An exterminator in Santa Rosa, California, was in for a big surprise when he arrived to perform a vacation rental inspection in nearby Glen Ellen. Tasked with determining the presence of mealworms, what should have been a routine job turned out to be anything but.
Once inside, Nick Castro, owner of Nick’s Extreme Pest Control, set about cutting a small hole in a bedroom wall just above the baseboard. That’s when the deluge began. It seems a pair of industrious woodpeckers had been using the house as their personal storage space. Woodpeckers essentially use their beaks as jackhammers to peck holes in things like wood and cacti in order to stash food they’ll dine on at a later date. In this case, it was acorns — LOTS of acorns. In fact, 700 pounds of them came pouring out of the wall.
It was so bad that he eventually had to enlarge the hole and then add another, even bigger hole — and still, they kept coming. All told, he and his crew filled eight large garbage bags full to the top with acorns. Even with more than 20 years in the business, he couldn’t believe what he was seeing.
“I’ve never seen anything like that,” he told the Press Democrat. “The more acorns I pulled out from the wall, the more there were. It felt like it wasn’t going to end.”
According to University of California Agriculture & Natural Resources, acorn woodpeckers place numerous acorns in holes they drill in buildings, wooden fence posts, utility poles, and old tree snags. The acorn woodpecker may also take a quicker approach and wedge acorns beneath wooden shakes or shingles and in the process be very destructive.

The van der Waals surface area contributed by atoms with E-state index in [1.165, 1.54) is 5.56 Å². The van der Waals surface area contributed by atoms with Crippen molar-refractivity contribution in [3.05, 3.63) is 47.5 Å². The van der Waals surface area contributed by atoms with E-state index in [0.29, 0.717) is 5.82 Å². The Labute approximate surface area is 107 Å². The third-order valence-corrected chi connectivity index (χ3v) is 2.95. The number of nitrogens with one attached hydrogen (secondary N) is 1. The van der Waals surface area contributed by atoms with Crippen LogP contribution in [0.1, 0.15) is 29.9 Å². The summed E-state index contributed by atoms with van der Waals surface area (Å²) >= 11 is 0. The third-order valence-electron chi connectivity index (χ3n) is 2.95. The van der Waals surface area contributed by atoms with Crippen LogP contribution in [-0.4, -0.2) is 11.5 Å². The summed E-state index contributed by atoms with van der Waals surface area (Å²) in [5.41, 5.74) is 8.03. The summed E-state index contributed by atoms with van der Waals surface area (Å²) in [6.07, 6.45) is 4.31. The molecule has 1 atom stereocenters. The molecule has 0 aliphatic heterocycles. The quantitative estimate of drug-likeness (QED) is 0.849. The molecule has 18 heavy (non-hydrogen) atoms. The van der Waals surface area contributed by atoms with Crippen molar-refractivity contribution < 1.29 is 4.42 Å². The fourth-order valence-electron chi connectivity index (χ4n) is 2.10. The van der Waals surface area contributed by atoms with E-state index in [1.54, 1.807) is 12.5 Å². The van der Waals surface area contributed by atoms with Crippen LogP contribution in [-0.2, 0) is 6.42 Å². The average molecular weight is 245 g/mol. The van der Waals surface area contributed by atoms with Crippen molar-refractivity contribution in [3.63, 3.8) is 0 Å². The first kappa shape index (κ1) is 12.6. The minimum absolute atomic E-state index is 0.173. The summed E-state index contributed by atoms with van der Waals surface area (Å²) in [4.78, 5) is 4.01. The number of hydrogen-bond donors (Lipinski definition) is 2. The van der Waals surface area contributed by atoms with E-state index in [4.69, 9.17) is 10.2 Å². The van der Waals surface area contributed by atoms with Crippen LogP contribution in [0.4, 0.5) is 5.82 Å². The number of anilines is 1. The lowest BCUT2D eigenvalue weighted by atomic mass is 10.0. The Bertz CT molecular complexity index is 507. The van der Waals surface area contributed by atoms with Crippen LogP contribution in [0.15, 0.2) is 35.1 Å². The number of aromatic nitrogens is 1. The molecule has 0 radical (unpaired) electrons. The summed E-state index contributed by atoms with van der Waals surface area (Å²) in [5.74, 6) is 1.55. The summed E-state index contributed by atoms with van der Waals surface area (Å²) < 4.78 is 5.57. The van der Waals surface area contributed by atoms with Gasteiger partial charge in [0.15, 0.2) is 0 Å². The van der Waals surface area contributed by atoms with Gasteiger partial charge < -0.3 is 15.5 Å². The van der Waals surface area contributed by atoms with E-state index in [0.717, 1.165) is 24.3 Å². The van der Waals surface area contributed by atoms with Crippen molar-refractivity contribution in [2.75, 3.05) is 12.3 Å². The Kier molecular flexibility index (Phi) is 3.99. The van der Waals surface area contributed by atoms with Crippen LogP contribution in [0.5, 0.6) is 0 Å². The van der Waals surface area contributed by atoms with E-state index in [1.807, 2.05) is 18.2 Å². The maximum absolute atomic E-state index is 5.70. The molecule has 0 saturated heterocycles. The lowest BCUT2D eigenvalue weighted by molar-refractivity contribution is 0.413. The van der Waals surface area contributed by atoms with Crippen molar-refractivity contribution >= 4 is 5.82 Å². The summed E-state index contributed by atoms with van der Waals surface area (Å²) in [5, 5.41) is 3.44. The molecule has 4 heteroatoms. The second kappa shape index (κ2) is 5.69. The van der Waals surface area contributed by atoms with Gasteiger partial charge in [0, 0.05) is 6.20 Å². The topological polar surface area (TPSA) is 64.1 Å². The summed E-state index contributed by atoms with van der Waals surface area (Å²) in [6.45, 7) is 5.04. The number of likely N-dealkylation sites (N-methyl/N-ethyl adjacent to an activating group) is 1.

In this case, when the woodpeckers hid their acorns behind the house’s trim and destroyed the original wood siding, the acorns gradually began working their way into the walls of the home. After vinyl siding was installed, the birds began using the chimney. In need of repair, the nuts spilled from it, too.
The culprits were fittingly a pair of acorn woodpeckers, known as prolific hoarders that can give squirrels a run for their money. The busy duo had pecked holes in the two-story home’s chimney stack as well, Castro explained, adding that he estimated they’d been contributing to the cache for two to five years. During that time, they managed to fill the chimney 20 to 25 feet high with acorns. That’s some strong work for a couple of 3.0 oz birds.
Check out the YouTube video about it posted by ABC7 News Bay Area below.